First edition; one sheet from a set of eight woodcuts

Large Triumphal Carriage of Maximilian I, probably finished c. 1518 (published 1522)

Not on Viewexpand_more

Dürer's magnificent allegorical design for the Imperial chariot was originally commissioned in 1512 as the centerpiece of Maximilian's Triumphal Procession, one of the most ambitious projects in the history of the graphic arts. Dürer's elaborately embellished carriage was intended to form the climax of the entire procession, showering the Emperor in personal glory, while underscoring his dynastic power. The final fully elaborated drawing for the woodcut was completed only in 1518, and the woodcut remained unfinished at the time of the Emperor's death in 1519.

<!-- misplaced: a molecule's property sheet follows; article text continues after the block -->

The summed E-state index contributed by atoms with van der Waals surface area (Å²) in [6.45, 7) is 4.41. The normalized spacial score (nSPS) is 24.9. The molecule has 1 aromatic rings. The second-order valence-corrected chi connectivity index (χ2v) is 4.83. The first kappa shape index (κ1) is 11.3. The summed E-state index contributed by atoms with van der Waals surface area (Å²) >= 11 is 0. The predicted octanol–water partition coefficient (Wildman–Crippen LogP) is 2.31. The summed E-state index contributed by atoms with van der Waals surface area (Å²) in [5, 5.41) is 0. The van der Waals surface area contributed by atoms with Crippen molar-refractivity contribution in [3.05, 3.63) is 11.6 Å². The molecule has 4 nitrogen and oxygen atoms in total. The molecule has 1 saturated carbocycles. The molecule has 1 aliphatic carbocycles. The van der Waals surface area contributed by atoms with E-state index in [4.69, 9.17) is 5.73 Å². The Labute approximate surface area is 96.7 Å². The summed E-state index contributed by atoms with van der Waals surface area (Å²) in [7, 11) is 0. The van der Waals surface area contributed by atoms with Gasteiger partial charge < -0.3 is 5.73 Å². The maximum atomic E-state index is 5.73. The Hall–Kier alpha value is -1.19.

In 1522, Dürer published the Triumphal Chariot himself as an independent woodcut dedicated to the Emperors Maximilian and Charles V. The print differs from the original design in the addition of printed text explaining the various symbolism of the work and a short history of its production. Dürer also omitted the Emperor's family from the composition, for after Maximilian's death it seemed fitting to interpret his "triumph," not as a dynastic manifesto but as a personal apotheosis.

Large Triumphal Carriage of Maximilian I
Artist Life
Accession Number
Herschel V. Jones., Minneapolis; given to MIA, 1925.
Catalogue Raisonne
Bartsch VII.154.139; Hollstein 252 A-H; Meder 1932 252; Dodgson 1903, 1911 I.338.145; Schoch 2001-04 II.257
Curator Approved

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First edition; one sheet from a set of eight woodcuts